A newly published online platform created by the European Space Agency allows public users to track pollution around the world, including changes in air quality observed during the global coronavirus lockdown and shelter-in-place measures.
The maps pull data from the European Space Agency's (ESA) Copernicus Sentinel-5P satellite, which was launched in 2017 to map global pollutants with the use of a Tropomi instrument that detects the “unique fingerprint” of atmospheric gases to image air pollutants accurately and at a higher resolution. On a global scale, the interactive maps show the average nitrogen dioxide concentration over a 14-day average, highlighting the “drastic reductions” of concentrations over many areas.
Nitrogen Dioxide (NO2) is a “nasty smelling gas” emitted from vehicles and power plants when burning fuel. Breathing air with high concentrations can irritate the human respiratory system and lead to asthma, coughing, wheezing, as well as difficulty breathing, according to the US Environmental Protection Agency. When NO2 interacts with water, oxygen, and other chemicals, it can form acid rain capable of harming vulnerable ecosystems. Global concentrations can vary widely between days due to fluctuations in emission rates or changing weather conditions, which requires researchers to analyze levels over a longer period of time.
Satellite images from March showed a sustained decrease in NO2 levels over China since the beginning of the year, partly due to the economic slowdown from the coronavirus outbreak in what Stanford researchers said could have saved the lives of as many as 77,000 people. Now, the region is seeing an increase in NO2 levels as pockets of the world are beginning to lift shelter-in-place and lockdown measures.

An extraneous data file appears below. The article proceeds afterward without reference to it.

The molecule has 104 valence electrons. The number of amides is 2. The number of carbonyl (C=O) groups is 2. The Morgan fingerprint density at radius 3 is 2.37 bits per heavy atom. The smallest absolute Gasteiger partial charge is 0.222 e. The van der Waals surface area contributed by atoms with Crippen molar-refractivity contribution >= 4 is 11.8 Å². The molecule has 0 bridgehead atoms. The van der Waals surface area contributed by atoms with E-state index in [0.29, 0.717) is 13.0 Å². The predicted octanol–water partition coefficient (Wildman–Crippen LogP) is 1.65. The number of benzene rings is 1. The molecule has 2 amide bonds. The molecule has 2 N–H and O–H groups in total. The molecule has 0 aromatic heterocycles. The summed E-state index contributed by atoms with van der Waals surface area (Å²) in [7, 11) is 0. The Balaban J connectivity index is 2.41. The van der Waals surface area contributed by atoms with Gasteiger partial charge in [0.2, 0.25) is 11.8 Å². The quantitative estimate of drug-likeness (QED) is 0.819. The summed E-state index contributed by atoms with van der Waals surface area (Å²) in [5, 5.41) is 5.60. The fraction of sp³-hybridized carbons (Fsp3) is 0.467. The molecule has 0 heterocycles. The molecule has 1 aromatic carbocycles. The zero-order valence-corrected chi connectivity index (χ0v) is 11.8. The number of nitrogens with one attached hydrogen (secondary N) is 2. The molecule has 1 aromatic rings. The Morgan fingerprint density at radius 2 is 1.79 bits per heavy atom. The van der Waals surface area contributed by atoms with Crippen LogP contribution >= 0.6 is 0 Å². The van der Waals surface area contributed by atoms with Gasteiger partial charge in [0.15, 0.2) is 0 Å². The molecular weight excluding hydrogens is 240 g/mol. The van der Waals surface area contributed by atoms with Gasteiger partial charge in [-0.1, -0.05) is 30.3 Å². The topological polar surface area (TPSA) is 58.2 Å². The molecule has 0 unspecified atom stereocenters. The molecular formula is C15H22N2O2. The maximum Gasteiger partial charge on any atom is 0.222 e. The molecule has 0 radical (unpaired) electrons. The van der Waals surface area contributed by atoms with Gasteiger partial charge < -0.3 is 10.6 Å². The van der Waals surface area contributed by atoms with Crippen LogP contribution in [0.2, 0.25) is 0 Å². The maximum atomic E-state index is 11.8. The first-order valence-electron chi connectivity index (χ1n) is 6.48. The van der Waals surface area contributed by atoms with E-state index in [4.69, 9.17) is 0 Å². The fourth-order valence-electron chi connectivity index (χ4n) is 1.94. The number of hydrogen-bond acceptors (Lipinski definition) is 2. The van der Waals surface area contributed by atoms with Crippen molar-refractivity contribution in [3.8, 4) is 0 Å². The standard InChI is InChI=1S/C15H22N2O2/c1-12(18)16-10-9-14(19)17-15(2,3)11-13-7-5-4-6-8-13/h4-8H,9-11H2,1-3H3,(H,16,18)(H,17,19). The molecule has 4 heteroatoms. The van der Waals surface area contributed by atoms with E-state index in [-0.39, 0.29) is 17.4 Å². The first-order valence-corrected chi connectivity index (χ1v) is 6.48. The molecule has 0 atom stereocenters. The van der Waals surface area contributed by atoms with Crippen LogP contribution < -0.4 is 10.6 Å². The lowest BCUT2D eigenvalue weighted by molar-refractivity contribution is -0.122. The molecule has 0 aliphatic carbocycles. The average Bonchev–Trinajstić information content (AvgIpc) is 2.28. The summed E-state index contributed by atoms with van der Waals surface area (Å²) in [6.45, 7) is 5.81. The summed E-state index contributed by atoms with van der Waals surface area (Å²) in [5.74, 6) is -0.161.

“Now that Covid-19 mitigation measures are being relaxed in many countries the NO2 concentration is also increasing. Over China, the relaxation of Covid-19 measures brought the NO2 concentrations back to normal levels, as shown in the figure below,” writes ESA.
Across Europe, “strong reductions” in NO2 concentrations were observed between March and April of this year over several major cities, among them Paris, Madrid, and Rome.
India saw pollution levels drop in some cities by as much as 50 percent in what experts from the European Union Copernicus program credit to coronavirus-related lockdown measures.
ESA concludes that monitoring air quality in Europe and around the world is important in the context of changing air quality, particularly as it relates to global shutdowns related to Covid-19.